Here, Claimant does not dispute that an administrative action was commenced within 120 days. However, she urges the Court to reject Judge McDade's interpretation of the statutory language, contending that it does not follow that the initiation of administrative proceedings tolls the 120 day statute of limitations.

Claimant requests that this Court adopt the reasoning of the Eastern District of Virginia in United States v. Fourteen Various Firearms, 889 F. Supp. 875 (E.D. VA. 1995). That court determined that the language of the statute was plain and unambiguous, noting also that the term "[a]ny action or proceeding" encompasses judicial and administrative proceedings. See id. at 877. The court further noted that the term "proceeding" includes administrative and judicial litigation. See id.

Accordingly, that court held that "any administrative proceeding or judicial action for the forfeiture" had to be commenced within 120 days of the date of seizure. See id. (emphasis in original).

However, the court in Virginia noted that nothing in the statute or the Internal Revenue Code indicated that initiating an administrative procedure tolled the 120 days in which "any action or proceeding for the forfeiture of firearms" must be commenced. See id. It concluded that "any" included both "judicial" and "administrative." See id. at 878 (holding that "any action or proceeding for forfeiture, not just an administrative one, must be commenced within 120 days of seizure") (emphasis in original). Because the judicial action was not initiated within 120 days of seizure, the court determined that it did not have jurisdiction over the complaint. See id. The court noted that if the 120 day period causes an "unreasonable burden" on the Government in commencing judicial forfeiture actions, that is a problem for Congress, not the courts, to address. See id. Claimant asserts that this Court should follow the reasoning of the Eastern District of Virginia and hold that § 924(d)(1) requires both the administrative and judicial proceedings to be commenced within the 120 day period. Because only the administrative proceeding here was initiated within 120 days, Claimant asserts that the judicial proceedings were not timely commenced.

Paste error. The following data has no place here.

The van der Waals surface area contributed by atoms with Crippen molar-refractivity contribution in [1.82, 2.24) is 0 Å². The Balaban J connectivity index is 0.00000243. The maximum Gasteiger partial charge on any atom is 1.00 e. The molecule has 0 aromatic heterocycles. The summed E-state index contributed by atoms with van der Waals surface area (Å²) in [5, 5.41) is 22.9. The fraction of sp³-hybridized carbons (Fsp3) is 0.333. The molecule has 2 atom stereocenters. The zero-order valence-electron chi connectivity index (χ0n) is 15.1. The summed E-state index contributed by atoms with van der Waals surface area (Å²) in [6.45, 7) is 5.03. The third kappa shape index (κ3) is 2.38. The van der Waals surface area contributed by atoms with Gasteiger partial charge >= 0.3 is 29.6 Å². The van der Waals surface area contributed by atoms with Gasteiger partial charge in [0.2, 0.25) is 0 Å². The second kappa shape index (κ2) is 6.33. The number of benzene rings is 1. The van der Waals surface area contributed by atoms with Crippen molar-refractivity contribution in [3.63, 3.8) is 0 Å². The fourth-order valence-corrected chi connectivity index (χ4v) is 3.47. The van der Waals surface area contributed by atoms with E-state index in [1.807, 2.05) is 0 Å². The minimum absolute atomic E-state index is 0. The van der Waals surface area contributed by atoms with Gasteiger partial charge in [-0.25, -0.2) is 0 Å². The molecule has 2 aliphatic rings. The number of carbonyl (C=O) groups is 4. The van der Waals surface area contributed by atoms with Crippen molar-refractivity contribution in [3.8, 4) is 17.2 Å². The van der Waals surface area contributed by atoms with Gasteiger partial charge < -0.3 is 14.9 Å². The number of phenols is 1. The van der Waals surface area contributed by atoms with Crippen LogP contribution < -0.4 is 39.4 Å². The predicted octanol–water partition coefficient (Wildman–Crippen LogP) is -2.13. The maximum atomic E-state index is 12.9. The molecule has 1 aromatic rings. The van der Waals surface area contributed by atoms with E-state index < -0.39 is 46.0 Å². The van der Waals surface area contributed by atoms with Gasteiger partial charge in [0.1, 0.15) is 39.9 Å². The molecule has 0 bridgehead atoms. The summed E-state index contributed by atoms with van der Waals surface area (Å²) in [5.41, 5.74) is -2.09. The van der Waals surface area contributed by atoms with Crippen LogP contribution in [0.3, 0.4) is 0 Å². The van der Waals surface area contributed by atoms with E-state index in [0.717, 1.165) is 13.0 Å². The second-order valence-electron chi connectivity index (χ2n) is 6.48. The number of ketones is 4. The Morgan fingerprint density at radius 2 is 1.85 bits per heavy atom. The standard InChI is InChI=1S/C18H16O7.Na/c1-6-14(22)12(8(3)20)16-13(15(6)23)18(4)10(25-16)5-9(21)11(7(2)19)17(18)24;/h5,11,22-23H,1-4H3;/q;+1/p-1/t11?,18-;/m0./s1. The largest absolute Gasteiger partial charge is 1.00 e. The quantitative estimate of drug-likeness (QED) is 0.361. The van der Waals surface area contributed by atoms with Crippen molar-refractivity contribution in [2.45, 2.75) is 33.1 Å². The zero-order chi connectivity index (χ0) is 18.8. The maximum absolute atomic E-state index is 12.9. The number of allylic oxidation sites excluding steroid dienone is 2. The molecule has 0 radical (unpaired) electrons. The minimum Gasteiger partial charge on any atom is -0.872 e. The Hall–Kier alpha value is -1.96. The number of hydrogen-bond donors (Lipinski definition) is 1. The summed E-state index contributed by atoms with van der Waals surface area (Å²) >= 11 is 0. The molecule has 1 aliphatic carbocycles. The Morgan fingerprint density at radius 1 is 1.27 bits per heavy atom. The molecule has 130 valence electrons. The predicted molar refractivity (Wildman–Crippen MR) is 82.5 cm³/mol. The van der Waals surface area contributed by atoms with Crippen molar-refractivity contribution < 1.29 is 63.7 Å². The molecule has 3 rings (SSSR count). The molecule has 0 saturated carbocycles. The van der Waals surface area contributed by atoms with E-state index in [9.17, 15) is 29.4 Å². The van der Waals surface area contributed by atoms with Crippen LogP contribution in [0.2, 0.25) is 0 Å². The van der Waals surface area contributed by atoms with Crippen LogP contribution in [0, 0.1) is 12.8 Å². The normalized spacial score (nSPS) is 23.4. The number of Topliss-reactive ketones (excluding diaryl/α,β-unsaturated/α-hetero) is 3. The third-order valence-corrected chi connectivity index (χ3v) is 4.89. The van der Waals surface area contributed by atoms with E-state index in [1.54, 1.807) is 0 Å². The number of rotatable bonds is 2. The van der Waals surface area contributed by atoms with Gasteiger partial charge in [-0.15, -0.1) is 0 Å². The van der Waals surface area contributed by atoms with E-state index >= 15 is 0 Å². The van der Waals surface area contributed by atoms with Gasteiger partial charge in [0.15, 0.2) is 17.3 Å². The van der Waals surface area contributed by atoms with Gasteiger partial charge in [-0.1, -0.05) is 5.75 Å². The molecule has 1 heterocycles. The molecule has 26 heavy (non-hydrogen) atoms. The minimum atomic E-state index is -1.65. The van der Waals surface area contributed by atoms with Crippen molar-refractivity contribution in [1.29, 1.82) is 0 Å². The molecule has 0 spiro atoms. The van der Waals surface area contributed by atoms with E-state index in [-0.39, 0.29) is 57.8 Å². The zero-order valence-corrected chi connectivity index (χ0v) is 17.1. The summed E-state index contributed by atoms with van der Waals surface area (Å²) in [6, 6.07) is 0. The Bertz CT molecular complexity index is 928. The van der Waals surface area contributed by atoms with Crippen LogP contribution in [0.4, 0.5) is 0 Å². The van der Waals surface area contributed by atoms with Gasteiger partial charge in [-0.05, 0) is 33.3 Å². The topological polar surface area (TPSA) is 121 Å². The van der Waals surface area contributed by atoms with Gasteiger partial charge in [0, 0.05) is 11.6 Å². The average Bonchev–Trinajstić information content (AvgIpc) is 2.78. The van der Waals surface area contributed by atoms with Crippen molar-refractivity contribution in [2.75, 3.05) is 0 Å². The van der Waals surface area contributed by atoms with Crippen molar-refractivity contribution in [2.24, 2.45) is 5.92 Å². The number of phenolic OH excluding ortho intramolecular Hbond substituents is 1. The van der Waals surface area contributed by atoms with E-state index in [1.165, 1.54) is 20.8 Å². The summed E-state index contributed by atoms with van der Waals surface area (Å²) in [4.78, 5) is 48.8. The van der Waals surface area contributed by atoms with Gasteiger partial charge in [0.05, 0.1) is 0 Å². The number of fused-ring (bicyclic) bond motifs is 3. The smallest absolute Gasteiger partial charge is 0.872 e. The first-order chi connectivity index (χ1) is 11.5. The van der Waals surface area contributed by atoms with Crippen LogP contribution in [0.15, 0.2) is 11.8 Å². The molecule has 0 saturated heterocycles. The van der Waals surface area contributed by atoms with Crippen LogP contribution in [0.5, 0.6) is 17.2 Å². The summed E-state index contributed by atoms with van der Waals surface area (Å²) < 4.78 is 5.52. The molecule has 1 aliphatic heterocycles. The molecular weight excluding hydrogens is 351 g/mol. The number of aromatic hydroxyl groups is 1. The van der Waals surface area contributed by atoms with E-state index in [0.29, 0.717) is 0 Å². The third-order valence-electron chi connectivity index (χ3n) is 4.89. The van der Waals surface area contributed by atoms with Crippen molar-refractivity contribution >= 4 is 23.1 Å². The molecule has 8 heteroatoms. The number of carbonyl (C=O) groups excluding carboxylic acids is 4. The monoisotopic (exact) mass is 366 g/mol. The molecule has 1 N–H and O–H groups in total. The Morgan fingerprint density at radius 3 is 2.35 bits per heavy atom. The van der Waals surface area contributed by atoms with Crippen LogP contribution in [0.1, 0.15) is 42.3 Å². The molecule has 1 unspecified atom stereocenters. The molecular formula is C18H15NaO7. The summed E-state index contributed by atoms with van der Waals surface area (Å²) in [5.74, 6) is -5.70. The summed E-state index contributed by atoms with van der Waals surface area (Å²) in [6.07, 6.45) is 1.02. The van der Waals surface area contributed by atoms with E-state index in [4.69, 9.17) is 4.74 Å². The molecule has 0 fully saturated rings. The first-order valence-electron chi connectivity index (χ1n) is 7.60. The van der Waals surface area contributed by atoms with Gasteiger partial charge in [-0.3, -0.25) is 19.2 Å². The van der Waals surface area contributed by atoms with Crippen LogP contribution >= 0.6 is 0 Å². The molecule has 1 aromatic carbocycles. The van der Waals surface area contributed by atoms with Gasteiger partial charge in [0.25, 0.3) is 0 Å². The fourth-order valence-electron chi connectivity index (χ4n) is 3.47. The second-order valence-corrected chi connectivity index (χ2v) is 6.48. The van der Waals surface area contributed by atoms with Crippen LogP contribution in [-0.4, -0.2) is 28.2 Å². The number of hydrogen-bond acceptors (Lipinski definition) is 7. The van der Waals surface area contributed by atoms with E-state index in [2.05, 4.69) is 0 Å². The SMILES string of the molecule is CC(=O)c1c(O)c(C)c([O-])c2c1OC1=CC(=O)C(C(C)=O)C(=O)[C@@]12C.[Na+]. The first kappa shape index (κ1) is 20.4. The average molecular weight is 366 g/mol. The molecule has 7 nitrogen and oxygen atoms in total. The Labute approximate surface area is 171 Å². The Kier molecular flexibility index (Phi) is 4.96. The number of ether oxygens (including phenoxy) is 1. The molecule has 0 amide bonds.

More recently, a sister court in Texas determined that even though the United States waited nine months after the seizure to file its complaint, § 924(d)(1) was nevertheless satisfied by its commencement of an administrative forfeiture proceeding within the required 120 days. See United States v. Twelve Firearms, 16 F. Supp.2d 738, 740 (S.D. TX. 1998). That court recognized the decisions by this Court in Twelve M iscellaneous Firearms and by the Eastern District of Virginia in

Fourteen Various Firearms. See id. The Southern District of Texas adopted the reasoning of this Court, finding that the analysis of the Eastern District of Virginia was not persuasive. See id. The court determined that the word "any" in § 924(d)(1) is ambiguous. See id. at 741. It therefore sought to adopt an interpretation of the statute that led to a reasonable result. See id. Accordingly, the court concluded that the statute "merely requires the United States to initiate either an administrative forfeiture proceeding or a judicial forfeiture action within 120 days of a seizure." See id (emphasis in original). The court concluded that requiring the United States to initiate a judicial forfeiture action as well as an administrative forfeiture proceeding within 120 days would defeat the purpose of simplified administrative proceedings. See id. Accordingly, it determined that the United States had satisfied the 120 day requirement of § 924(d)(1) by commencing an administrative forfeiture proceeding within that period. See id.